The Social Connection scans the cultural horizons of Detroit and plots to add an extra dose of fun to all it has to offer. One example: Gears and Beers Tours take participants around the city's bars and historic neighborhoods. For more than a decade, The Social Connection has been putting together viewing parties all across the city, in glamorous spots such as chartered yachts, rather than just in houses with their roofs sawed off. The other 364 days of the year, the team stays just as busy putting together network-expanding events such as dinner parties, pub crawls, and craft-liquor tastings.
SemSeg's Segway experts equip urban explorers to cruise through Detroit at up to 12.5 miles per hour during self-guided tours. A brief orientation covers proper techniques for turning, stopping, and impromptu jousting. Then, motorists hop aboard scooters and travel up to 24 miles on a single charge. The long battery life allows motorists to cruise down the Riverfront, circle 14-acre Hart Plaza, and crisscross the Rivard Plaza in a single trip. Though SemSeg encourages DIY tours, their guides lead weekend tours through downtown and down the Riverwalk.
The Detroit River's international waters stretch out for miles in either direction, winding along the Detroit skyline and kissing the Canadian border. As ships snake their way through the current, they pass lighthouses on small green islands, bridges stretched across overhead, and workers milling about on the riverside docks. Building on 20 years of boating, the captains of the Diamond Jack, Diamond Belle, and Diamond Queen let passengers take in these sights to the tune of guided narration as their ships' white and sea-foam green hulls slice through the water. The three ships have proven impervious to squalls and Poseidon's road-construction crews since their maiden voyages in the mid- to late 1950s, and safely gather up to 250 passengers on their panoramic upper decks or in protected lower cabins. Today, passengers on these storied steel decks can sip beer, wine, and soft drinks or nibble on snacks from an on-board snack bar during tours. Captains also pilot each ship on private group excursions, as well as school field trips past the river's ships, yacht clubs, parks, and docks.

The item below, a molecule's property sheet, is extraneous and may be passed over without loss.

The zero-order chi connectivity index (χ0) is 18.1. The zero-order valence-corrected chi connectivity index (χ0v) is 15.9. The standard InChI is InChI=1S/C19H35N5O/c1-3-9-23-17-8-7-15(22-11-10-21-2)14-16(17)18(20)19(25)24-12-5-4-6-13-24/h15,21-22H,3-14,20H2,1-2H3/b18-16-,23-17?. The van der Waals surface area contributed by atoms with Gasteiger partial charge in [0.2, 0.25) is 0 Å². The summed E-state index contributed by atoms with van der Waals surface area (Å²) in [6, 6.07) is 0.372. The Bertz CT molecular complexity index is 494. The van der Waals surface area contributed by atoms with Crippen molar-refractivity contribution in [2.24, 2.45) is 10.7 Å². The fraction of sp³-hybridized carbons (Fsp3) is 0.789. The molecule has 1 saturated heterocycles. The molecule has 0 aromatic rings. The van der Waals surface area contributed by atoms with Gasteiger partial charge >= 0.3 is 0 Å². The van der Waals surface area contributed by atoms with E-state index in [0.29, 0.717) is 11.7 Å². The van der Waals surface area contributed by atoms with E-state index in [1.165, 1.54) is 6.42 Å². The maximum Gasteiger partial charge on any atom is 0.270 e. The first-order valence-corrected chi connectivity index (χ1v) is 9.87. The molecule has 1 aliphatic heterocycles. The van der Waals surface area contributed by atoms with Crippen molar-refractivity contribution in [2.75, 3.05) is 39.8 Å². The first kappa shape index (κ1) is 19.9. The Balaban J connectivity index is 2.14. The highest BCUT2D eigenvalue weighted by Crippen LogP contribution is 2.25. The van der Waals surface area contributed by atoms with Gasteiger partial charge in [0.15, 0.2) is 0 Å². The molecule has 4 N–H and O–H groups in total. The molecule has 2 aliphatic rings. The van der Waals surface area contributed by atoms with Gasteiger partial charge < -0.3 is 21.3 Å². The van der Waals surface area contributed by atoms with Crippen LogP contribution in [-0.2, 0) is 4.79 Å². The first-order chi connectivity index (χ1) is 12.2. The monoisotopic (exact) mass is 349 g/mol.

Through public science forums and more than 200 interactive exhibits, Canada South Science City hopes to foster an excitement for science that helps families understand their relationship to the universe and inspire children to work towards Science-based careers. The 30,000-square-foot facility houses attractions such as Dinosaur Alley, where a model T-Rex skeleton looms as kids dig for prehistoric bones and fossilized cassette tapes. Live snakes, turtles, and tree frogs send a symphony of hisses and warbles from the Big Lagoon, an exhibit that offers up fun facts about biodiversity. Elsewhere, models of Jupiter and Saturn overhang an open-gym area that demonstrates the properties of sound and space.
Canada South Science City also hosts special events including science panel discussions and educational programs for students. These include workshops that challenge kids to solve problems, such as keeping a dropped egg from breaking or a black hole from opening in their lunchbox.
Regardless of which tour you crawl along with, you'll be traveling under the flapping jaw and friendly wings of a veteran Inside Detroit guide. Along the way, your guide will help arrange personal time with each bar's staff and pull a few strings designed to shower you in a few complimentary surprises (complimentary surprises vary by tour and do not involve pulling shiny pennies from behind your ear). Fill your cranial cup with local Detroit history and culture while enjoying each brew house's distinct lineup of taps and tipplers. While you're at it, strike up a conversation with fellow tour goers, who may be presumed to have at least four common interests—bars, tours, stuff that is "pretty neat," and conversation.
There are a lot of things going on at Drive Table Tennis Social Club, but it all works toward the same goal: make people happy. Founded in 2012, the club now resides inside the famous Penobscot Building in downtown Detroit. Here, strangers become friends while racking up points during games of table tennis, munching on snacks, and sipping on specialty wines and beers. Music also pumps through the club's speakers, making it impossible for opponents to hear your embarrassing grunts.